What I learned about statins and muscle pain

by | Dec 30, 2021 | Health Effects of the Environment and Medical System, Heart Health, Muscle Health | 0 comments

It just figures:

  • Many people have high cholesterol…
  • Many people with high cholesterol take statins…
  • Muscle pain is the most common side-effects of statin use…
  • Many people with muscle-type pain see me as their chiropractor.

It follows that, at least every month (if not every week), I have to consider the relation between a patient’s pain and their use of statins.

Here’s what I’ve learned recently in my efforts to stay up-to-date about this important issue:

  • Scientific data shows that, for those with elevated LDL cholesterol, the benefits of taking statins outweigh the risks.
  • At the same time, doctors agree that “lifestyle and dietary interventions” should always be the first thing to try in order to lower cholesterol levels. And there are numerous scientifically-validated non-pharmaceutical approaches (psyllium husks? HIIT exercise?) which, if used consistently and in combination, might reduce or even eliminate the need for statins altogether.
  • Nonetheless, more than 35 million Americans take statins.
  • Muscle pain is the most common side-effect of statin use.
  • We don’t know for sure exactly how statins stress muscles, but the problem goes beyond soreness. Various metabolic changes take place in muscle tissue.
  • There is a range of muscle problems that patients experience:
      • Mild local soreness (myalgia)  – the most common version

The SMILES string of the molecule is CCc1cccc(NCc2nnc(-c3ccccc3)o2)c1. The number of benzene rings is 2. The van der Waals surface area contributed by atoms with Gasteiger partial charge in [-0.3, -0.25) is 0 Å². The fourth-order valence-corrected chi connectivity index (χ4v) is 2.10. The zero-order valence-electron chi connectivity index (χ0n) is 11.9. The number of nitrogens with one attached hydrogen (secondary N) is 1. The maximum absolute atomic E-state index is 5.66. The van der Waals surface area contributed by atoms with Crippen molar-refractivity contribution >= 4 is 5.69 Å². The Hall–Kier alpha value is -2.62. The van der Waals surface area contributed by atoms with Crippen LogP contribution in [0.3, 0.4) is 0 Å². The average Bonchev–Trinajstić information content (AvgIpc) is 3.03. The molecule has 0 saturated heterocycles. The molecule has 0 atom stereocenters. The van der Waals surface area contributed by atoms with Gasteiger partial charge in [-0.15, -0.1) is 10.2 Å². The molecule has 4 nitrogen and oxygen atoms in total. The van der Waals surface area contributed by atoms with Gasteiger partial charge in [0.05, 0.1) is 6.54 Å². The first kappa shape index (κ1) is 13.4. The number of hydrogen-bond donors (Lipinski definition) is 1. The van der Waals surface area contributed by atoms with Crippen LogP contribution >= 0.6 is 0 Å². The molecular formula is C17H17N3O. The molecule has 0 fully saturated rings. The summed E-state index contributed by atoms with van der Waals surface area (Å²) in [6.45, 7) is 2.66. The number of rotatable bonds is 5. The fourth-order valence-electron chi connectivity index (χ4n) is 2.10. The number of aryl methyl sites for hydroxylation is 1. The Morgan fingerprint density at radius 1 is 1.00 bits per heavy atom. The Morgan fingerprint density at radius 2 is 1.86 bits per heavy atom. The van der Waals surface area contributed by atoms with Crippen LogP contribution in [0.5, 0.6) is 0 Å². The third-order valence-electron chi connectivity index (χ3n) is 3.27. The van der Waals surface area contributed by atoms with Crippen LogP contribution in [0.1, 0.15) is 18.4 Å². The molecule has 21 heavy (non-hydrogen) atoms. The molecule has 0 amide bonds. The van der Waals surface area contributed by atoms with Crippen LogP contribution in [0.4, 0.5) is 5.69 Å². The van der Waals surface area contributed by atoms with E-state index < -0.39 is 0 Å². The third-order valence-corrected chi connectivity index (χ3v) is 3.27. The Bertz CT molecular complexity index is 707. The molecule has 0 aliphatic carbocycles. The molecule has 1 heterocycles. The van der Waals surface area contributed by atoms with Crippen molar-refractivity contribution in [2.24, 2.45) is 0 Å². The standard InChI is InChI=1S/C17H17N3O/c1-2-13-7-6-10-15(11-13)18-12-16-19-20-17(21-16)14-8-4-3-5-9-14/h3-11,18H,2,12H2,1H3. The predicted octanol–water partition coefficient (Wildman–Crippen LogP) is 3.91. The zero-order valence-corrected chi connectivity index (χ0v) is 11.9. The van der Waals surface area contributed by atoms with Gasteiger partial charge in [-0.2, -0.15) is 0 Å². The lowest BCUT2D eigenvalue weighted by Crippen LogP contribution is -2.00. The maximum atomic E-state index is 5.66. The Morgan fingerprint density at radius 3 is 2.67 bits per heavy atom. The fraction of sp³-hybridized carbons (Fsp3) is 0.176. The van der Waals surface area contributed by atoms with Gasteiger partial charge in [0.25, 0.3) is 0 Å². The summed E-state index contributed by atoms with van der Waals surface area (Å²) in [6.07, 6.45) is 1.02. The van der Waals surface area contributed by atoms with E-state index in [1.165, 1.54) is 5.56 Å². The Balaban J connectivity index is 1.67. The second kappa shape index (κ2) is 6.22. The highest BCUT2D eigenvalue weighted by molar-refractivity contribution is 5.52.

• Muscle pain along with blood tests showing increased muscle stress and breakdown (myopathy) – uncommon
      • Blood tests showing a high degree of muscle damage, with the breakdown products of muscle showing up in urine, as part of a serious, potentially even life-threatening condition (rhabdomyolitis) – extremely rare
  • What percent of statin users experience muscle problems? The number varies depending on how rigorously you define muscle problems and how thoroughly you survey people. But typical estimates are that between 5% and 20% of those taking statins will have myalgia or a more serious side effect. 
  • It’s hard to predict in advance who will have myalgia or myopathy from statins and who won’t.
  • Symptoms can take one month or even several months to develop after starting a prescription.
  • People with soft tissue pain, even those who are taking statins, generally respond positively to chiropractic manual therapy. Unfortunately, there aren’t clear-cut indicators in the physical examination that someone’s problem is due to statins. But when a patient’s response is less robust than expected, it’s important to consider the possibility that statins are contributing.
  • When a patient has muscle pain, the most common step is to temporarily suspend taking a statin to see if symptoms resolve, then, if the pain clears, switch to a different statin drug.

As part of my responsibility in guiding patients to better health, I am always ready to work in conjunction with your medical (allopathic) physician and other providers to evolve the best treatment strategy for you.

You’ve got to fight…for your right…to be healthy!

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